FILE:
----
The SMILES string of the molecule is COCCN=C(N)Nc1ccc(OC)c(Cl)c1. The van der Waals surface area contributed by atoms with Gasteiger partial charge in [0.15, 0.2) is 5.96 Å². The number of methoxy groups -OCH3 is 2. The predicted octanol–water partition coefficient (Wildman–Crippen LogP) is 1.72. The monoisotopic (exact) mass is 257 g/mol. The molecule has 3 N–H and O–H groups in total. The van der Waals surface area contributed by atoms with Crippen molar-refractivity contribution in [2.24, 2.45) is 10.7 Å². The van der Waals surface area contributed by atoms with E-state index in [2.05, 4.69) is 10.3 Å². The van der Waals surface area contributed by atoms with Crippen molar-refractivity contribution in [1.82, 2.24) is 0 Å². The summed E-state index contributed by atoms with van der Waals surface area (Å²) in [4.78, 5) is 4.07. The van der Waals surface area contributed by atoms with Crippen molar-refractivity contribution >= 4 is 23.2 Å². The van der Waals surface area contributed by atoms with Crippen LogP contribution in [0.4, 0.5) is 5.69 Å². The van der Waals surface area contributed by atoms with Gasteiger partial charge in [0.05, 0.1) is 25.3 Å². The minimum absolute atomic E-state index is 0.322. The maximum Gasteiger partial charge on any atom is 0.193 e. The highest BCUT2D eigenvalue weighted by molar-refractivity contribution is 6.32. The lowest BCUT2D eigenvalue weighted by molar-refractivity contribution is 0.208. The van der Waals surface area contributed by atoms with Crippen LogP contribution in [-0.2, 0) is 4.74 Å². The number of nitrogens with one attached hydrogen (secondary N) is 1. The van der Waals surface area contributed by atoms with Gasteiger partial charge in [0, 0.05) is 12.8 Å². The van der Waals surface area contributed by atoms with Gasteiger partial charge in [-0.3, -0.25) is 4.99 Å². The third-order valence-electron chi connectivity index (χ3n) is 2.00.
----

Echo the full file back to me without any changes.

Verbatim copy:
The SMILES string of the molecule is COCCN=C(N)Nc1ccc(OC)c(Cl)c1. The van der Waals surface area contributed by atoms with Gasteiger partial charge in [0.15, 0.2) is 5.96 Å². The number of methoxy groups -OCH3 is 2. The predicted octanol–water partition coefficient (Wildman–Crippen LogP) is 1.72. The monoisotopic (exact) mass is 257 g/mol. The molecule has 3 N–H and O–H groups in total. The van der Waals surface area contributed by atoms with Crippen molar-refractivity contribution in [2.24, 2.45) is 10.7 Å². The van der Waals surface area contributed by atoms with E-state index in [2.05, 4.69) is 10.3 Å². The van der Waals surface area contributed by atoms with Crippen molar-refractivity contribution in [1.82, 2.24) is 0 Å². The summed E-state index contributed by atoms with van der Waals surface area (Å²) in [4.78, 5) is 4.07. The van der Waals surface area contributed by atoms with Crippen molar-refractivity contribution >= 4 is 23.2 Å². The van der Waals surface area contributed by atoms with Crippen LogP contribution in [0.4, 0.5) is 5.69 Å². The van der Waals surface area contributed by atoms with Gasteiger partial charge in [0.05, 0.1) is 25.3 Å². The minimum absolute atomic E-state index is 0.322. The maximum Gasteiger partial charge on any atom is 0.193 e. The highest BCUT2D eigenvalue weighted by molar-refractivity contribution is 6.32. The lowest BCUT2D eigenvalue weighted by molar-refractivity contribution is 0.208. The van der Waals surface area contributed by atoms with Crippen LogP contribution in [-0.2, 0) is 4.74 Å². The number of nitrogens with one attached hydrogen (secondary N) is 1. The van der Waals surface area contributed by atoms with Gasteiger partial charge in [0, 0.05) is 12.8 Å². The van der Waals surface area contributed by atoms with Gasteiger partial charge in [-0.3, -0.25) is 4.99 Å². The third-order valence-electron chi connectivity index (χ3n) is 2.00.